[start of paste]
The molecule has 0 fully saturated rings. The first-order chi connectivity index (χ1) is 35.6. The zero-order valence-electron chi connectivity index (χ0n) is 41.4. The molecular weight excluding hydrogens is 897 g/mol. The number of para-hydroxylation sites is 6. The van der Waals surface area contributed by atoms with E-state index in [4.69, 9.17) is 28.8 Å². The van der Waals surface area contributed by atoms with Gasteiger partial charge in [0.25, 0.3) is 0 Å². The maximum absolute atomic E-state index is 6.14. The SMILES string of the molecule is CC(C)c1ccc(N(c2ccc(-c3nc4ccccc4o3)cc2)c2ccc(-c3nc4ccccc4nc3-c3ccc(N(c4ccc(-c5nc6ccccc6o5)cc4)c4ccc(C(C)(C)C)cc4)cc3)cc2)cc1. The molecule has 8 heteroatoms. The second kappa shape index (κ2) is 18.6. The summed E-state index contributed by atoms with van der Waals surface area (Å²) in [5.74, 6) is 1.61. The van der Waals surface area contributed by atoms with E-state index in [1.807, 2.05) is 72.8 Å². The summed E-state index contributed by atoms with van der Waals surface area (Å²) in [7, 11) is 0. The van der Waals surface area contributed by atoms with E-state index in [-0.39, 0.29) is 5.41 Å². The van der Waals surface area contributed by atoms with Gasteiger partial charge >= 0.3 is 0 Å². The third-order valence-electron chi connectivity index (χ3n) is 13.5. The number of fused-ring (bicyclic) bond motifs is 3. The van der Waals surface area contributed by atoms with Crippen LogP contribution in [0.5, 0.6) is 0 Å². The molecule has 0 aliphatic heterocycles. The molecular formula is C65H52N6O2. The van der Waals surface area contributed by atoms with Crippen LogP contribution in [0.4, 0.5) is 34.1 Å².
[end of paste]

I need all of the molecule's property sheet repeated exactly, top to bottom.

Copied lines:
The molecule has 0 fully saturated rings. The first-order chi connectivity index (χ1) is 35.6. The zero-order valence-electron chi connectivity index (χ0n) is 41.4. The molecular weight excluding hydrogens is 897 g/mol. The number of para-hydroxylation sites is 6. The van der Waals surface area contributed by atoms with E-state index in [4.69, 9.17) is 28.8 Å². The van der Waals surface area contributed by atoms with Gasteiger partial charge in [0.25, 0.3) is 0 Å². The maximum absolute atomic E-state index is 6.14. The SMILES string of the molecule is CC(C)c1ccc(N(c2ccc(-c3nc4ccccc4o3)cc2)c2ccc(-c3nc4ccccc4nc3-c3ccc(N(c4ccc(-c5nc6ccccc6o5)cc4)c4ccc(C(C)(C)C)cc4)cc3)cc2)cc1. The molecule has 8 heteroatoms. The second kappa shape index (κ2) is 18.6. The summed E-state index contributed by atoms with van der Waals surface area (Å²) in [5.74, 6) is 1.61. The van der Waals surface area contributed by atoms with E-state index in [1.807, 2.05) is 72.8 Å². The summed E-state index contributed by atoms with van der Waals surface area (Å²) in [7, 11) is 0. The van der Waals surface area contributed by atoms with E-state index in [-0.39, 0.29) is 5.41 Å². The van der Waals surface area contributed by atoms with Gasteiger partial charge >= 0.3 is 0 Å². The third-order valence-electron chi connectivity index (χ3n) is 13.5. The number of fused-ring (bicyclic) bond motifs is 3. The van der Waals surface area contributed by atoms with Crippen LogP contribution in [0.5, 0.6) is 0 Å². The molecule has 0 aliphatic heterocycles. The molecular formula is C65H52N6O2. The van der Waals surface area contributed by atoms with Crippen LogP contribution in [0.4, 0.5) is 34.1 Å².